Some of the Nashville bushings and studs have a tremendous amount of play in them, and that can't be good for vibration transfer.
The Faber conversion kit is the way to go if the modification is not an issue- haven't tried the Callaham, no opinion there.
A properly installed Faber conversion should be at least as good as a standard ABR, if not better, with bigger studs and more positive seating.
 

Bluespower

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Feb 26, 2003
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I picked up a pair of "conversion studs" (converts Nashville to ABR threads and lock in) from John Browns guitar shop along with a tone pros AVR from ebay..
It works like a dream, using existing nashville bushings. I wanted more clearance from the stop tail and nickel vintage look. The tone also improved.

I believe that the original Shaller Nashville bridge was made of better material than the current model on Gibsons
 

BobV

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Jan 11, 2009
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I've noticed that the Nashville bridge on an '11 LP Studio 60's Tribute is different than the one on an '09 LP Standard Traditional. The bridge on the Studio has different markings and slightly larger holes for the studs. Not huge like an Epiphone but still bigger than the Trad. Either they're using different hardware now on all the GibsonUSA models, or they're using different hardware now on the Studio (wouldn't surprise me in order for them to meet the one-third price point).
 

jcsifu

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Jul 23, 2011
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152
I picked up a pair of "conversion studs" (converts Nashville to ABR threads and lock in) from John Browns guitar shop along with a tone pros AVR from ebay..
It works like a dream, using existing nashville bushings. I wanted more clearance from the stop tail and nickel vintage look. The tone also improved.

I believe that the original Shaller Nashville bridge was made of better material than the current model on Gibsons


So what is the difference in tone you have found? Is it sustain or tone or both?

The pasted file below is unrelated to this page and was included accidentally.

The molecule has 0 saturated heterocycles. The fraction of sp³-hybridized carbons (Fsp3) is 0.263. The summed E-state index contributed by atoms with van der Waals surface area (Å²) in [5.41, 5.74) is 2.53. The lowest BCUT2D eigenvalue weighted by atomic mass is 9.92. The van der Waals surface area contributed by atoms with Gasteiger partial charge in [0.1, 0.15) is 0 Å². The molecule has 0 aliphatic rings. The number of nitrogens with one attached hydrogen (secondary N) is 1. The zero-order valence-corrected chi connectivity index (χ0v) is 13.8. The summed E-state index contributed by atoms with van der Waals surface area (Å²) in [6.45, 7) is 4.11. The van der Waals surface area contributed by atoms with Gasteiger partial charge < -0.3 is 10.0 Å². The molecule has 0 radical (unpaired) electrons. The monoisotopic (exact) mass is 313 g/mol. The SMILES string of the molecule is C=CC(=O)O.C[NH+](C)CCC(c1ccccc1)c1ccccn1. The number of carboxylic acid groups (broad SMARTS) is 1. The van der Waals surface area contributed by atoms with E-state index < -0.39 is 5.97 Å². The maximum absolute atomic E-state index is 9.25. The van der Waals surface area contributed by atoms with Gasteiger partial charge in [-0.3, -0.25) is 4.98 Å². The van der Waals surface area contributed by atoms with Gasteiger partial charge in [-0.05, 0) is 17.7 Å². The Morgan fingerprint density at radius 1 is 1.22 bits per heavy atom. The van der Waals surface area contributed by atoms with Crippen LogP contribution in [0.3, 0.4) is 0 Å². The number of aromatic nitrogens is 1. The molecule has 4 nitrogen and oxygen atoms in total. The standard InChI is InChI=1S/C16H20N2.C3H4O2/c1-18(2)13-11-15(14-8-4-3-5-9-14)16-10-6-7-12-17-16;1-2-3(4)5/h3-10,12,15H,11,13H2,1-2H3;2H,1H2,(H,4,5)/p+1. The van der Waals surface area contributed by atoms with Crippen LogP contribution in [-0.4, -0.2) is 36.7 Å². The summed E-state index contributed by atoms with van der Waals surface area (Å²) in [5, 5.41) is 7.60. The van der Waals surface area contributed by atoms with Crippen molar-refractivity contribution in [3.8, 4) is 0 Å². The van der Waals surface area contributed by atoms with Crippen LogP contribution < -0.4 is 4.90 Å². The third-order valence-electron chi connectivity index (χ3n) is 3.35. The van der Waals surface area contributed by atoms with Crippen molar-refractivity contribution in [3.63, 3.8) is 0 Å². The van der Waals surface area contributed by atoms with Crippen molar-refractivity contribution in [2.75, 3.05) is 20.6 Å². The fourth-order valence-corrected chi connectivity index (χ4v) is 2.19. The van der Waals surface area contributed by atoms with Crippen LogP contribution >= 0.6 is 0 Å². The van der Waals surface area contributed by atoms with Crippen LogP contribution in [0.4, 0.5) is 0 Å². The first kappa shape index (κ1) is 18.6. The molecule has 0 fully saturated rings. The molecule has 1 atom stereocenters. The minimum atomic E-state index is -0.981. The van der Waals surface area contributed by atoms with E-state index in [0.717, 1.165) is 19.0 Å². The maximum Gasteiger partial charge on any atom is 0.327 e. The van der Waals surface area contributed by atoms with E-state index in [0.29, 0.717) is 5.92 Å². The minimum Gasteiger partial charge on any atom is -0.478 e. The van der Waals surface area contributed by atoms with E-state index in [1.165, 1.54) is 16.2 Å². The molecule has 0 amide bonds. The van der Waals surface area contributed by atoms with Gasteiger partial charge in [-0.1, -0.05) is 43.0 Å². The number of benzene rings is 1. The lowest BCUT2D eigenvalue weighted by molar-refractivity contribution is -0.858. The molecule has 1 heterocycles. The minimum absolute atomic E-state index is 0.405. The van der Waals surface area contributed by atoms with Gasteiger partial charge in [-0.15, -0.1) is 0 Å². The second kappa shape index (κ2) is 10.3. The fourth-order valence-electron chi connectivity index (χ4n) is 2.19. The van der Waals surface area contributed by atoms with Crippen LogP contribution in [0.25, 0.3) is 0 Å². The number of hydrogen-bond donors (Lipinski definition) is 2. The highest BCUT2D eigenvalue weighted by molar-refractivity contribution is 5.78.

Bluespower

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Feb 26, 2003
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The Studio 60's tribute sounded great out of the box. So, all this just gives it a bit more sustain, a bit more harmonic overtones, the guitar is now more musical and less thud like.

For the record,
I also installed a nickel plated aluminum feather weight Stop Tailpiece from allparts. This goes nicely with the nickel tone pros AVR-n. I have more tail piece angle options and longer travel adjustments with the AVR and I love the appearance of both of these parts.

Also I'm changing out the peachy plastic with regular cream. These changes, for me, have put the frosting on the cake. I purchased the tone pros AVR for 45 new, the stop tail for 35 new, and the plastic parts for about 38. (Fralin covers, Gibson guard, and generic switch ring) new. I'm keeping the stock parts so I can reassemble the guitar if ever decide to sell it. Which I can't imagine at this point.

I love the 60's tribute playability and the tone. It's a nice backup for my R9 (which is a stellar instrument). It will never replace the R9 but it's a lot of fun to pick it up at a gig and hear those P90s get crunchy. Actually it's hard to put it down. And it weighs in under 7 pounds now.
 
Last edited:

jcsifu

Member
Joined
Jul 23, 2011
Messages
152
The Studio 60's tribute sounded great out of the box. So, all this just gives it a bit more sustain, a bit more harmonic overtones, the guitar is now more musical and less thud like.

For the record,
I also installed a nickel plated aluminum feather weight Stop Tailpiece from allparts. This goes nicely with the nickel tone pros AVR-n. I have more tail piece angle options and longer travel adjustments with the AVR and I love the appearance of both of these parts.

Also I'm changing out the peachy plastic with regular cream. These changes, for me, have put the frosting on the cake. I purchased the tone pros AVR for 45 new, the stop tail for 35 new, and the plastic parts for about 38. (Fralin covers, Gibson guard, and generic switch ring) new. I'm keeping the stock parts so I can reassemble the guitar if ever decide to sell it. Which I can't imagine at this point.

I love the 60's tribute playability and the tone. It's a nice backup for my R9 (which is a stellar instrument). It will never replace the R9 but it's a lot of fun to pick it up at a gig and hear those P90s get crunchy. Actually it's hard to put it down. And it weighs in under 7 pounds now.

Sounds like a keeper for sure! Got any pics to put up?
 

Bluespower

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Feb 26, 2003
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anybody? who makes a direct drop in ABR1 bridge to replace my Nashville bridge ?
 

metropolis

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Sep 14, 2018
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This is a 10+ year old thread so people may not be looking in it anymore (I'm just nosey).

Yes, Faber do one I've used recently. It wasn't the greatest fit (a little tight on the posts) but works fine.
 

El Gringo

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Apr 8, 2015
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I got my conversion bushings from Philadelphia Luthier and used them with a stock Gibson ABR-1 and it works perfectly .
 

metropolis

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Sep 14, 2018
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I should as, as El Gringo reminded me, I've also done a post conversion with Faber parts too - it involved a bit of drilling so not for everyone (or every guitar) but turned out nicely.